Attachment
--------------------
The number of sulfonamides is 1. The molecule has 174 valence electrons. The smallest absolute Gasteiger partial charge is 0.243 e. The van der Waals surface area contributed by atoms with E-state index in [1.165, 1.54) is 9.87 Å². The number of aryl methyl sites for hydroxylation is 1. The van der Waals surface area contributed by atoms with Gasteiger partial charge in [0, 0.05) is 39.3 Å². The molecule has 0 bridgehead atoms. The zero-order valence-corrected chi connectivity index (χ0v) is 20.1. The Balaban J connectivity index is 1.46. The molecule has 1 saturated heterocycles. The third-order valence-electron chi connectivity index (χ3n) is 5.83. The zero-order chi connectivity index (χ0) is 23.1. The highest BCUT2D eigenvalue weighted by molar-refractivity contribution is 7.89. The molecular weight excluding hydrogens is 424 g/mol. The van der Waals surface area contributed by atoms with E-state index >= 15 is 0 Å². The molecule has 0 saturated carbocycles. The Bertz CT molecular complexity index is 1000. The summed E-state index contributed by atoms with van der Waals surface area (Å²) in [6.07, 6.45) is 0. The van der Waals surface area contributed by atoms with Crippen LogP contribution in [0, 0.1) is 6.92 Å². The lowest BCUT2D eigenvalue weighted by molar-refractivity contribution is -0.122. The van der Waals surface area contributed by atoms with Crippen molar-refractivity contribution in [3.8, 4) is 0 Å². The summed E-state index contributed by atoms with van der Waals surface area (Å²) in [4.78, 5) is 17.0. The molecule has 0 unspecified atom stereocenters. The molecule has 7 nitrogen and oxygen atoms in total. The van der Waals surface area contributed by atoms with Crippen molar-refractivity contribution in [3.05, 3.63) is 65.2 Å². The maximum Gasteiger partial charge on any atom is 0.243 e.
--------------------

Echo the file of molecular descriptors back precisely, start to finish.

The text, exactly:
The number of sulfonamides is 1. The molecule has 174 valence electrons. The smallest absolute Gasteiger partial charge is 0.243 e. The van der Waals surface area contributed by atoms with E-state index in [1.165, 1.54) is 9.87 Å². The number of aryl methyl sites for hydroxylation is 1. The van der Waals surface area contributed by atoms with Gasteiger partial charge in [0, 0.05) is 39.3 Å². The molecule has 0 bridgehead atoms. The zero-order valence-corrected chi connectivity index (χ0v) is 20.1. The Balaban J connectivity index is 1.46. The molecule has 1 saturated heterocycles. The third-order valence-electron chi connectivity index (χ3n) is 5.83. The zero-order chi connectivity index (χ0) is 23.1. The highest BCUT2D eigenvalue weighted by molar-refractivity contribution is 7.89. The molecular weight excluding hydrogens is 424 g/mol. The van der Waals surface area contributed by atoms with E-state index >= 15 is 0 Å². The molecule has 0 saturated carbocycles. The Bertz CT molecular complexity index is 1000. The summed E-state index contributed by atoms with van der Waals surface area (Å²) in [6.07, 6.45) is 0. The van der Waals surface area contributed by atoms with Crippen LogP contribution in [0, 0.1) is 6.92 Å². The lowest BCUT2D eigenvalue weighted by molar-refractivity contribution is -0.122. The van der Waals surface area contributed by atoms with Crippen molar-refractivity contribution in [3.8, 4) is 0 Å². The summed E-state index contributed by atoms with van der Waals surface area (Å²) in [4.78, 5) is 17.0. The molecule has 0 unspecified atom stereocenters. The molecule has 7 nitrogen and oxygen atoms in total. The van der Waals surface area contributed by atoms with Crippen molar-refractivity contribution in [3.05, 3.63) is 65.2 Å². The maximum Gasteiger partial charge on any atom is 0.243 e.